The Dark Knight Strikes Again ©2001 DC ComicsOf course, as I mentioned before, there are several mini-series and original graphic novels that are produced featuring Batman. Needless to say, there are many upcoming projects along these lines that will amaze both new and longtime fans alike but the one that's on everyone's mind is surely Frank Miller's sequel to "The Dark Knight Returns". Over 15 years ago, Miller shook the industry with his chilling take on the aging vigilante in a future engulfed by the Cold War and teetering on the edge of destruction. Well, for those out of the loop, I'm happy to tell you that the follow-up, "The Dark Knight Strikes Again", is on track for a December release. There will be three issues, released once a month, for $7.95 at 80 pages an issue (not bad!). As Miller's art has only improved over the years, he no longer retains an inker and completes all the work (script and pencils) himself. This is no gimmick or trick, Miller said he would do a sequel if and when he felt he had an idea for one. Well, 15 years is better than never, if you ask me. I already know much about the series, but I'm sure I would be drawn and quartered if I ruined even one concept for anyone of you. If you're excited about this series, there is no reason for you not to check out your local comic shop and find out how you can order a copy in the next solicitation due out at the end of this month.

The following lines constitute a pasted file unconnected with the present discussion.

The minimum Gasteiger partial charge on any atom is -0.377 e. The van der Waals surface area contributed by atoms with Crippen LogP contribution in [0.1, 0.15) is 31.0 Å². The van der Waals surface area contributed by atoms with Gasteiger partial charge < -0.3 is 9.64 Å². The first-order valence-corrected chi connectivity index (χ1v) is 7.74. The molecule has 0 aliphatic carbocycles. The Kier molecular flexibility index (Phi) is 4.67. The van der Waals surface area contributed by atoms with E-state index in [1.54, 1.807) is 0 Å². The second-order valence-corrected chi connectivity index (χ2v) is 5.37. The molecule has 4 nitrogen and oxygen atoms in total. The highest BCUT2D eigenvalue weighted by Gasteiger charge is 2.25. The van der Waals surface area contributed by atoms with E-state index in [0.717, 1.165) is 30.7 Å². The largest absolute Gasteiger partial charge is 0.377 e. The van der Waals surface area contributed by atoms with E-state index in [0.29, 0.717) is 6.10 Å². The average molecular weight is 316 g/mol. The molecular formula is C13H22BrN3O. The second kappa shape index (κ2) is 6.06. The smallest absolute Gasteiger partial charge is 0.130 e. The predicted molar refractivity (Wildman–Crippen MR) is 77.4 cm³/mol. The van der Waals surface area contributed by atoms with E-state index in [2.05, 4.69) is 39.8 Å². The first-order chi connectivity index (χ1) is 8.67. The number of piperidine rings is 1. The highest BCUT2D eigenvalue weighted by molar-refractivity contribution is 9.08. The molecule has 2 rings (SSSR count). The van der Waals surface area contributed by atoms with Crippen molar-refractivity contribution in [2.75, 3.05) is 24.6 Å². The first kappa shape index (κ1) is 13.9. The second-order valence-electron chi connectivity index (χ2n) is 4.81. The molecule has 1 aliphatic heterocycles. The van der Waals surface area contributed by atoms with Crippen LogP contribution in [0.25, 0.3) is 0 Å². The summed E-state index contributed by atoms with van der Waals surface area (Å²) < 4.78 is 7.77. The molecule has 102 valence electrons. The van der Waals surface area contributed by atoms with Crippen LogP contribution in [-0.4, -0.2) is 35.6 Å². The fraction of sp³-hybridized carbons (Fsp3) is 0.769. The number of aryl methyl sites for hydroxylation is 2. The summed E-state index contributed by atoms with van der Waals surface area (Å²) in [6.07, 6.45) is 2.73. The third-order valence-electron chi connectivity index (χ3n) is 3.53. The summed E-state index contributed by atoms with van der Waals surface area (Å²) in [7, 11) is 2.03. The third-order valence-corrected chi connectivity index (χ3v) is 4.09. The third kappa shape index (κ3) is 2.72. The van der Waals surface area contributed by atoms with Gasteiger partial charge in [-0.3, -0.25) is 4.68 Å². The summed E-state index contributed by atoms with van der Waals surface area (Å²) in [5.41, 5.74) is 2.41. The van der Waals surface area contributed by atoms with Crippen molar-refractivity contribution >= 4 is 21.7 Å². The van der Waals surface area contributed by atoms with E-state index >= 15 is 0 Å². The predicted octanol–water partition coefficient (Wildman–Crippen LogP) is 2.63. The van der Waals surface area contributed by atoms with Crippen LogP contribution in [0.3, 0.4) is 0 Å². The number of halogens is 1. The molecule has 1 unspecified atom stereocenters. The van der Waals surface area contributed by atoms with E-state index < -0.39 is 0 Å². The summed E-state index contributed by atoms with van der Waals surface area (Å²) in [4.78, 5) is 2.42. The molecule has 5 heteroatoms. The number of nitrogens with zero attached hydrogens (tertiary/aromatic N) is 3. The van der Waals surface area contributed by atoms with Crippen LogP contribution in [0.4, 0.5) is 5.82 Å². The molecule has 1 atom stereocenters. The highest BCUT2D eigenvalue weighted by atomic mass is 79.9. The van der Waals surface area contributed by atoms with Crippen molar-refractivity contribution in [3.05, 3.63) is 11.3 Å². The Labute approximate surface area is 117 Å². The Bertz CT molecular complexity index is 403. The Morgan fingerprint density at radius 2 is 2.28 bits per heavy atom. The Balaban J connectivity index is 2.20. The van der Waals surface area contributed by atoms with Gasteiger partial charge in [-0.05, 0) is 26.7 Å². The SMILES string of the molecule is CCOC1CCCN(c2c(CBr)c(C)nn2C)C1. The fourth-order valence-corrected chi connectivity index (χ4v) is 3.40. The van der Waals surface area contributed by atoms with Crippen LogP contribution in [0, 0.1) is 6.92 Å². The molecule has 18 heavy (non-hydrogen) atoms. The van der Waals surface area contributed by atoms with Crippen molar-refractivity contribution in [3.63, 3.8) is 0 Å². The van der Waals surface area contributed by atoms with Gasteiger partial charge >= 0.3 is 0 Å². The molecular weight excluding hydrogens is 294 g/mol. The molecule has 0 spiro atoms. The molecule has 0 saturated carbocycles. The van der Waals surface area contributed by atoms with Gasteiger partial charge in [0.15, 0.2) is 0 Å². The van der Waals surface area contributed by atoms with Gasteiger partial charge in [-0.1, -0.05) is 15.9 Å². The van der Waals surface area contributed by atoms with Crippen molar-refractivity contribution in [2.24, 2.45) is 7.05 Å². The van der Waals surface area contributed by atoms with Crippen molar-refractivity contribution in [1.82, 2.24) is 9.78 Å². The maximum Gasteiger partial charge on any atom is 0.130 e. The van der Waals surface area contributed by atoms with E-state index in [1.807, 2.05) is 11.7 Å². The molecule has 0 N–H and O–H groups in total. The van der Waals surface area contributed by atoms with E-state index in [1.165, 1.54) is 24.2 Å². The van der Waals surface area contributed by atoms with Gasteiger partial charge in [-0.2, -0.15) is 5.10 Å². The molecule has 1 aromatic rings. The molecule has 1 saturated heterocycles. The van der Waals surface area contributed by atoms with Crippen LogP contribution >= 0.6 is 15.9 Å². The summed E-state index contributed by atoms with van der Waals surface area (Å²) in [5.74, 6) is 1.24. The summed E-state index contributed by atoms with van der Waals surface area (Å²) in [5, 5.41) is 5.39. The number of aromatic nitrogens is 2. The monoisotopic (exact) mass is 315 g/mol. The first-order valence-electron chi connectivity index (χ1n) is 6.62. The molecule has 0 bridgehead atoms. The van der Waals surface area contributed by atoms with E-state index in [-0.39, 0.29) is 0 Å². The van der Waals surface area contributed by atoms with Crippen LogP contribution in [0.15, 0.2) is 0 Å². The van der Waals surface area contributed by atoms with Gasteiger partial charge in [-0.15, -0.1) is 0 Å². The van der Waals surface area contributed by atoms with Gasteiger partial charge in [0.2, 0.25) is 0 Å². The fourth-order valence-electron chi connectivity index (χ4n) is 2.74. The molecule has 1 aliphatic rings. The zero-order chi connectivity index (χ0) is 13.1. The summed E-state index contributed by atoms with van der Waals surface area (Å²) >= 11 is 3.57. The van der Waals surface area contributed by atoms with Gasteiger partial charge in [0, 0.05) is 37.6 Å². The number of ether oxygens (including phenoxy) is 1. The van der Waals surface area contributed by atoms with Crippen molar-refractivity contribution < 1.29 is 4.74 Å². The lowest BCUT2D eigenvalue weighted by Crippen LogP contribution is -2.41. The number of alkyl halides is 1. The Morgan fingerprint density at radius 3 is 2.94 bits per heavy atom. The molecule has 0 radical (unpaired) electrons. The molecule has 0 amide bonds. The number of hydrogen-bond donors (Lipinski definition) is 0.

Well, I've just emptied out God knows how much knowledge and opinion into this edition of the column. If I've managed to convince even one of you into buying a Batman book in the near future, then I've accomplished my mission. Otherwise, I bid you adieu and hope to see you around next week.

"Darknight", "Batman", "Nightwing" and all the others mentioned in the above article, plus all the graphics, are trademarks and copyrighted by DC Comics. We are but simple commentators and reviewers here. ---Nolan

La Floridiana by William Moriaty
LOCALLY-PRODUCED FANZINES OF THE '70s AND '80s,  PART 3.  by William Moriaty
Published by:
Will Moor. Artists: Nolan Canova, Scott Gilbert, Denis Lebrun, and Wil Mor. Photographers: Merry Moor Winnett and Greg Van Stavern. Writers: Denis Lebrun, Wil Mor, and Alan Rodgers.